Yesterday, the Ohio Senate released its changes to the biennial budget plan currently moving through the legislative process. And while there’s some details of lesser note, making Ohio more business friendly continues to be a main focus.
Senate President Keith Faber said favoring a tax cut for small-business owners over a cut for all Ohioans is a means to job creation.
“While we all support a 7 percent across-the-board income tax cut, we just did a 4.5 percent across-the-board income tax cut,” said Faber, a Celina Republican. “While I’m sure it helped at the margins, the reality is we want to do something that’s targeted to those 95 percent who are creators of the jobs.
“We believe the small-business tax cut will directly grow jobs in the immediate future.”
Though a personal income tax cut sounds all good & great, the small-business tax cut will have a greater impact on driving our state’s economy and helping all Ohioans. The 7% income tax reduction from the Ohio House was a good step, but it barely returned enough to my middle class family to order an extra pizza once a month. Regardless, both proposals have merit, and are aimed at putting Ohio on the right path.
Ultimately, I believe some version of Governor Kasich’s original proposal is the next big step for Ohio’s tax system, though it most likely won’t be achieved this year. A substantial reduction, if not elimination, of the state income tax is necessary to keep Ohio competitive with other states, both for individuals and businesses that pay at the personal level.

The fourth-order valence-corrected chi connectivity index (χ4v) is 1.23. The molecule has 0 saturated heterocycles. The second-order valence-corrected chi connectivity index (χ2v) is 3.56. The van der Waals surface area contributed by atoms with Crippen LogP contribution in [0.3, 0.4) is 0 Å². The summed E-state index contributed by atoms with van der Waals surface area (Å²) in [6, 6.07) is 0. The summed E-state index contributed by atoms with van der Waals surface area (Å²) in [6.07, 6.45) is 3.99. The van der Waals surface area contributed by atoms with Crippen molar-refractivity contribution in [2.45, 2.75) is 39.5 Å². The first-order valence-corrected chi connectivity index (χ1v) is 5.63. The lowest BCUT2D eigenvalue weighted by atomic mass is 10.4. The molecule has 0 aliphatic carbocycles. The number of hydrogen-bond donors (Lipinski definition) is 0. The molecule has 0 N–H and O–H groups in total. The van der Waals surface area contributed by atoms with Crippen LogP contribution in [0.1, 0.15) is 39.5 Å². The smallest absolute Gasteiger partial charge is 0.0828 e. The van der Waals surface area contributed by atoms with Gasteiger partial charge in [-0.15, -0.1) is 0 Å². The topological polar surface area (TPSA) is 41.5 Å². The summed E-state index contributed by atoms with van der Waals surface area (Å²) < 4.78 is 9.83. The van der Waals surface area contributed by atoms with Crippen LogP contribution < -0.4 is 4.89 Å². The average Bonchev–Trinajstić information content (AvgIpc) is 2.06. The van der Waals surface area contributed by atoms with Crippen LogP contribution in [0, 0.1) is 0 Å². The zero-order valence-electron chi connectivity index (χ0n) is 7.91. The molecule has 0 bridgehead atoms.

And while there has been a lot of criticism—some justly—the idea of broadening the sales tax base is one Ohio must consider. Decades ago, Ohio had a goods-based economy; now, we’re more service-based. If a tax must exist, it has to be able to go after the dollars where the activity exists. And a consumption tax is the fairest tax—if you use it, you should be taxed, just like everyone else.
That said, Kasich’s original sales tax proposal bit off more than it could chew and would have been a nightmare to implement. Changing a huge portion of the tax code in only a couple of months? Commissioner Testa is good, but that’s asking a lot.
At the end of the day, this budget won’t be anything remarkable in terms of tax reform, but it will be a stepping stone in the right direction. Both the House and the Senate deserve credit for keeping the focus where it needs to be.